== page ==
Oral Diseases (2011) 17, 484–488
Objective: Microchimerism has been extensively investigated in autoimmune diseases, which display similarities with graft-vs-host disease. This study was conducted to investigate the presence of microchimerism in minor salivary glands of hematopoietic stem cell transplanted patients, one of the targets of graft-vs-host disease.
Methods: Labial salivary glands biopsy specimens from 11 stem cell transplanted patients were analysed. The samples were grouped in control (five specimens from a female-to-female transplantation) and study group (five glands from male-to-female transplantation). One male transplanted patient was used as a positive control. Fluorescence in situ hybridization with Y-chromosome probe and immunofluorescence with anticytokeratin AE1/AE3 and CD45 were used to identify Y-chromosome positive glandular epithelial cells from allogeneic hematopoietic stem cell transplanted patients.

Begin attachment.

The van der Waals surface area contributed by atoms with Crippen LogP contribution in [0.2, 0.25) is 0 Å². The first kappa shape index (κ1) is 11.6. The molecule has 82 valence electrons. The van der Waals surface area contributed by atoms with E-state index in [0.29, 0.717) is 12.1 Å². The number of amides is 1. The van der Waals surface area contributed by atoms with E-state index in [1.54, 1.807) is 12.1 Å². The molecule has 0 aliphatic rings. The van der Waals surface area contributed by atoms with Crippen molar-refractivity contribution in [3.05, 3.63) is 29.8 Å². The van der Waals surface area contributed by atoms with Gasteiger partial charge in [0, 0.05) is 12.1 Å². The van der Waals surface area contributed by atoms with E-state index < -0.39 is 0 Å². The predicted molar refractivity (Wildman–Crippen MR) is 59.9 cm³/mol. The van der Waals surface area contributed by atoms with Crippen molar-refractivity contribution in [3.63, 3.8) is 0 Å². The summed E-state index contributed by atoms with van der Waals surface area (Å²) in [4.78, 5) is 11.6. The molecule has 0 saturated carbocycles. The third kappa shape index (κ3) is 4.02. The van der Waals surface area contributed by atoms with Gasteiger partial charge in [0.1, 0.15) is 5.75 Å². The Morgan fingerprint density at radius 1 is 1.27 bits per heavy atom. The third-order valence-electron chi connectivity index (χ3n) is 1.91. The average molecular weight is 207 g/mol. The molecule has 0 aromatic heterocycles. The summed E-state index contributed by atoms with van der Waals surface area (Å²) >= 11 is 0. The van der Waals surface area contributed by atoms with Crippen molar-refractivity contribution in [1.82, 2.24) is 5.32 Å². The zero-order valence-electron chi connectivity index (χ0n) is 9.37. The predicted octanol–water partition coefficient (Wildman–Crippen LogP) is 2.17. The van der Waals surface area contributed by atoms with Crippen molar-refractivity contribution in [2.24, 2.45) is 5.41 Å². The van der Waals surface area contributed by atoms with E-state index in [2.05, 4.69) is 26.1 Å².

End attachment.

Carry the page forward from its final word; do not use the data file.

Results: In the study group, all samples were positive to Y-chromosome and cytokeratin AE1/AE3, in agreement with the pattern exhibited by male labial salivary gland. None of the samples from control group were positive to Y-chromosome despite being positive to cytokeratin AE1/AE3. Positivity to CD45 was not relevant.
Conclusion: Microchimerism in the labial salivary glands of sex-mismatched stem cell transplanted patients is a real phenomenon. Further studies are necessary to elucidate the impact of this phenomenon on the clinical status of stem cell transplanted patients.